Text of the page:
The Angel's Game, by Carlos Ruiz Zafon
It's back to the world of tortured Barcelona and the Cemetery of Forgotten Books. I like the Cemetery, but I'm not so keen on Barcelona. This time, we follow David Martin, a young man with literary ambitions and lots of torment in the 1920s. He is approached by a mysterious French publisher named Corelli, who draws him into a Faustian contract to write a book. As David starts to realize that there is a web of old tragedy and secrecy around the house he lives in, he also begins to think that Corelli had a lot to do with that.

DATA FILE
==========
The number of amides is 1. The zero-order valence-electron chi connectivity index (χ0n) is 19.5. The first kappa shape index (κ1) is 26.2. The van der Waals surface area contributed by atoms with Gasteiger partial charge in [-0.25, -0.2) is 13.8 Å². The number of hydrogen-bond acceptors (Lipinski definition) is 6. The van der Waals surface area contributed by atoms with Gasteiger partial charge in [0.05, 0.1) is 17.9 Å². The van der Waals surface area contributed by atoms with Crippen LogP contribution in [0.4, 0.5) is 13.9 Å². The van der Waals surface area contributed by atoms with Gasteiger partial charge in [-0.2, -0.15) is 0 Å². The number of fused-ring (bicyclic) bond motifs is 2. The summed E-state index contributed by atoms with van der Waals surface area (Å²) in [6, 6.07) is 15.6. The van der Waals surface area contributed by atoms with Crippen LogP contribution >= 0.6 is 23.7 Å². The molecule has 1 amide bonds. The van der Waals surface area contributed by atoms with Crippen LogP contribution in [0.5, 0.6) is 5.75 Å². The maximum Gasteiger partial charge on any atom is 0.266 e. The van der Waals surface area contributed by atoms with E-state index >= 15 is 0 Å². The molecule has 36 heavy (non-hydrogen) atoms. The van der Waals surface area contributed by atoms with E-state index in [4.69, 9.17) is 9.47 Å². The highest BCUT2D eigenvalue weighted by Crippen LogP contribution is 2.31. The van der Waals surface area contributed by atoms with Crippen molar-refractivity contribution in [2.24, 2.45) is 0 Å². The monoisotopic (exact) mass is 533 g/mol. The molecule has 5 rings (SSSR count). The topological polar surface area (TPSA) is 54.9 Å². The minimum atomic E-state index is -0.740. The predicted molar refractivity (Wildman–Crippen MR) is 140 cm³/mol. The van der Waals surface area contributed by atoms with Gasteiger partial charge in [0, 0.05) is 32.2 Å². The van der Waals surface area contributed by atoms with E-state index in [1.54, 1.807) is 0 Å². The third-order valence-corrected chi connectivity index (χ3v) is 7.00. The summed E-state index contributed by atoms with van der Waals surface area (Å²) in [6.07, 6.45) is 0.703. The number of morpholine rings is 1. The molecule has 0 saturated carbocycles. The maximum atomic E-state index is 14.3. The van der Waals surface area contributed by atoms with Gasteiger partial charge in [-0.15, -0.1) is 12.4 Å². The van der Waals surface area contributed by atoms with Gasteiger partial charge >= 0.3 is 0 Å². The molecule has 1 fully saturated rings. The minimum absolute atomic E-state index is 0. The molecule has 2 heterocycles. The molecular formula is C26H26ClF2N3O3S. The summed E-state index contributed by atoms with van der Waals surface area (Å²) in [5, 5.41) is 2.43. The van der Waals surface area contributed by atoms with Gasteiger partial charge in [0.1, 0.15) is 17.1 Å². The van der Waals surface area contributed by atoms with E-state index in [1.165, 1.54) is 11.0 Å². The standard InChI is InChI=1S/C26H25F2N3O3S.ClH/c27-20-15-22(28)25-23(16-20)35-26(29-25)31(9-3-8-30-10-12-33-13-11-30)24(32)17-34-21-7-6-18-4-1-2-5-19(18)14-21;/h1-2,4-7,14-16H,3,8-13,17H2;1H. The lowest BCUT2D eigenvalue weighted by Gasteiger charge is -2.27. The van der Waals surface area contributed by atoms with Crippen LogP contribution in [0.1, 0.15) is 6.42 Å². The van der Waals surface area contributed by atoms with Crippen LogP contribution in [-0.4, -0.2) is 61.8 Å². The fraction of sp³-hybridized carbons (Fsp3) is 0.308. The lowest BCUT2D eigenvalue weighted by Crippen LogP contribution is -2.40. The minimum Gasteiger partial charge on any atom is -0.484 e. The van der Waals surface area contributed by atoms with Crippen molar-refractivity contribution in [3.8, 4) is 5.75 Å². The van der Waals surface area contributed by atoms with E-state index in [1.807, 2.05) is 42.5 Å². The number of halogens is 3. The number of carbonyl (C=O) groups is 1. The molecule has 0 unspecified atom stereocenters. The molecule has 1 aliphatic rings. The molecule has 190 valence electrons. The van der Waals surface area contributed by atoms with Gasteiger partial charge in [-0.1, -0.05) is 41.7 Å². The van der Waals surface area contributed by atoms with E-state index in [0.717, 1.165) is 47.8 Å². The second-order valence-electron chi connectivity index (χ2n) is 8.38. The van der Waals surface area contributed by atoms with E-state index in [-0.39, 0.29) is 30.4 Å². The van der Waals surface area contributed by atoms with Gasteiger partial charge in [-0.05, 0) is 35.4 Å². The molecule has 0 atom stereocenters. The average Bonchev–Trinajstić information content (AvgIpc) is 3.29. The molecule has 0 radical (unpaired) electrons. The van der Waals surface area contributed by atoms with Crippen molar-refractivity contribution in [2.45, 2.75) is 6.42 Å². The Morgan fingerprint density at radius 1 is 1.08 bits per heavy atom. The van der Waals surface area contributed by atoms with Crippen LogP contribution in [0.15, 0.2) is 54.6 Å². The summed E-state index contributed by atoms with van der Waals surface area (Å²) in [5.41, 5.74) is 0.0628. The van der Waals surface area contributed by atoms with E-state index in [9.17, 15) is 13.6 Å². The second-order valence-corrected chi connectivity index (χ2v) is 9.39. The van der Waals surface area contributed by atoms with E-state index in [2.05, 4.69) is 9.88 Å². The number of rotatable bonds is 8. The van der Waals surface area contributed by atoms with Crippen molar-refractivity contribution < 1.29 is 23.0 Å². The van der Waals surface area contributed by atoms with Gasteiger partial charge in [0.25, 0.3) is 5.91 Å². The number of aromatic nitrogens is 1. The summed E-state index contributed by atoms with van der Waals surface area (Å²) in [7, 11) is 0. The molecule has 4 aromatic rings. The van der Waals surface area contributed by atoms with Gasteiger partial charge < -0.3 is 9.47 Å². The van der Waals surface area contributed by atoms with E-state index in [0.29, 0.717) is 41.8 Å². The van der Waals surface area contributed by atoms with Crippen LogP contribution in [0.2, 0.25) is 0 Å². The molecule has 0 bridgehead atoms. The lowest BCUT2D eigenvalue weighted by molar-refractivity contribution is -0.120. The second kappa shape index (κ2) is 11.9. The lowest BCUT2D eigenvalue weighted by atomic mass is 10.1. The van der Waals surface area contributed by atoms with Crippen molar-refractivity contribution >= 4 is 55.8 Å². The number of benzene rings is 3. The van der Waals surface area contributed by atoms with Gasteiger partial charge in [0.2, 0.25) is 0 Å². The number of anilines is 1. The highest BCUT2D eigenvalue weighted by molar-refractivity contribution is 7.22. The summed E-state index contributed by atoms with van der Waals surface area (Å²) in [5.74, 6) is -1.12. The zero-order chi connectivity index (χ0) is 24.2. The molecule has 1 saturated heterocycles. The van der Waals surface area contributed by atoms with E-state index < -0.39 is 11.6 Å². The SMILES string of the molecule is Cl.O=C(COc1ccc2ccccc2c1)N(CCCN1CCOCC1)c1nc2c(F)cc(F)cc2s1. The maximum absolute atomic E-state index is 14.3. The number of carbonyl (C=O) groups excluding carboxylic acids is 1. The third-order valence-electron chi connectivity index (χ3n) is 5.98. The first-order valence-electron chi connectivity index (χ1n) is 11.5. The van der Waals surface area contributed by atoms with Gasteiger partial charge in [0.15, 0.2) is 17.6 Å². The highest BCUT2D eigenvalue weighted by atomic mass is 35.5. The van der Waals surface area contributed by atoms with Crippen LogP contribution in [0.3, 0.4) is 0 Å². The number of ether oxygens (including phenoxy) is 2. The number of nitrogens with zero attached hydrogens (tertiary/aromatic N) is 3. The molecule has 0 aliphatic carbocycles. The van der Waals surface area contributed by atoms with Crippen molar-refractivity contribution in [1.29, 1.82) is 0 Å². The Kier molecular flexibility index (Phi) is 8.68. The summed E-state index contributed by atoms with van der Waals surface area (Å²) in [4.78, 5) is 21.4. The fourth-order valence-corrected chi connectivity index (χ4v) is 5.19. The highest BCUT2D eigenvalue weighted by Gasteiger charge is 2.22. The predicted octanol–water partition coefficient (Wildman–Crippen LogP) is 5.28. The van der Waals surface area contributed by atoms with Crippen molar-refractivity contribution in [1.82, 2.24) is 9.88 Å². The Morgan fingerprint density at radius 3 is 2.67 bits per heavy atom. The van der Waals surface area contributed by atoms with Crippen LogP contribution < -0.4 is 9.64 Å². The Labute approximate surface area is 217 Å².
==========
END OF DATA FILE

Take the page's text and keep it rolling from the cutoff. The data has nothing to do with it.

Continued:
The element that made me enjoy the first book was the weird Gothic humor, and that was missing this time. There is, of course, a beautiful and unobtainable girl, though this book was thankfully much lighter on the adolescent boy stuff than The Shadow of the Wind. On the other hand, pretty much everyone dies violently, and once again, Barcelona appears to be about the worst place in the world to live unless you enjoy living in torment and destroying the lives of those you love. Don't move to Barcelona, is my advice.
I am not really a fan of these books, but I will probably read the third one anyway.